Partly Cloudy With a Chance of Influenza: Forecasting the Flu
A new computer model can predict the timing and severity of flu outbreaks the way meteorologists predict weather patterns. The new tool follows a similar association effort.
How would you feel about waking up to a flu forecast along with your daily weather report?
That day may be coming soon: Researchers at Columbia University’s Mailman School of Public Health and the National Center for Atmospheric Research announced last week that they have developed a new computer model that can predict the timing and severity of influenza outbreaks.
Using near real-time, web-based data, the researchers analyzed estimates of flu-related illness from 2003 to 2008 and found that they were able to predict the peak timing of an outbreak seven weeks in advance.
This new model provides “a window into what can happen week to week as flu prevalence rises and falls,” said Jeffrey Shaman, assistant professor of environmental health sciences at Columbia University.
A similar idea and predictive tool was implemented last year by the American Public Health Association. In collaboration with the Skoll Global Threats Fund and Children’s Hospital of Boston, APHA released Flu Near You, a user-contributed log of nationwide flu data in the U.S.
Every week, registered participants receive an email from the website, asking them to check off any flu symptoms they exhibited in the preceding seven days. Flu Near You then catalogs the information on a map, where viewers can see what areas of the country are experiencing high instances of the illness.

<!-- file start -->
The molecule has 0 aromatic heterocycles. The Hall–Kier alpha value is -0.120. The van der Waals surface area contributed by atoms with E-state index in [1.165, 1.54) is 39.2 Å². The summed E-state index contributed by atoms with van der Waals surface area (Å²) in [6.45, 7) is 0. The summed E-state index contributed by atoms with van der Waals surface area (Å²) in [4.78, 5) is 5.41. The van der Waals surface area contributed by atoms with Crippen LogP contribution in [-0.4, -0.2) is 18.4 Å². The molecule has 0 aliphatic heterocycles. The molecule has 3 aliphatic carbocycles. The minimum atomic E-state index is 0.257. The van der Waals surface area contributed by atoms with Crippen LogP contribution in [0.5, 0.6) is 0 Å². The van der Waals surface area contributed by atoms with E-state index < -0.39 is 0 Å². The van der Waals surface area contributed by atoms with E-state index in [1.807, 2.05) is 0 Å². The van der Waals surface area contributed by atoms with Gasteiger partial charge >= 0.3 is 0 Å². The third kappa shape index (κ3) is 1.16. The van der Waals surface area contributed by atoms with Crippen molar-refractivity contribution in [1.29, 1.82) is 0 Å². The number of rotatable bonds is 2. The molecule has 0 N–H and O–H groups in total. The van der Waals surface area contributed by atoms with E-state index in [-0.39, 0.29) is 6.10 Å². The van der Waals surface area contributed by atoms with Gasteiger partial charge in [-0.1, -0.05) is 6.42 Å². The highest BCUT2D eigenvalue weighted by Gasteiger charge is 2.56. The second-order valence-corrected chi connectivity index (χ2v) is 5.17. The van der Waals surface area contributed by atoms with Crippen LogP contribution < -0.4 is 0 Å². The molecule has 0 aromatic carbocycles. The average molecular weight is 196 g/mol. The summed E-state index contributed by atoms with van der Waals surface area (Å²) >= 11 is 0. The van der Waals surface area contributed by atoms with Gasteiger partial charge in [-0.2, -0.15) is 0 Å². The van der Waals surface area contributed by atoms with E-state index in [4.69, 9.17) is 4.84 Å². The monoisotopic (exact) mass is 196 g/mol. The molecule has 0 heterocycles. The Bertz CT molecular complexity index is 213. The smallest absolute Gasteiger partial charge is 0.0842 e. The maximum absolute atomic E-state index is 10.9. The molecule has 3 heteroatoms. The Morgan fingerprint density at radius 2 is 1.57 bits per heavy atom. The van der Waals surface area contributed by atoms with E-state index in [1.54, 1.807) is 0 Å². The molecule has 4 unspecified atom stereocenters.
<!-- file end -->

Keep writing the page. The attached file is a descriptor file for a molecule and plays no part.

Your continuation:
“The idea is that people can take a look at Flu Near You, look at the map, and then make decisions about their health,” said Michelle Holshue, a Flu Near You fellow at APHA.
Holshue explained that public health departments could use predictive tools like the Columbia University computer model and Flu Near You to estimate how much flu vaccine to have in stock, and hospitals could adjust staffing levels when high flu levels are estimated in an area.
Additionally, if computer models could predict outbreaks several weeks in advance, public health departments could advise people when to get a flu shot, which takes a couple of weeks to take effect, and businesses could make a plan to coordinate teleworking schedules and encourage employees to stay home if they are exhibiting symptoms.
Holshue said she’d be happy to see televised flu predictions.
“It would be great if people could take a look at the flu forecast—just like they would take a look at the weather every morning, and if it’s raining bring an umbrella—if they look at the flu forecast and say, ‘I’ve to get my flu shot.’”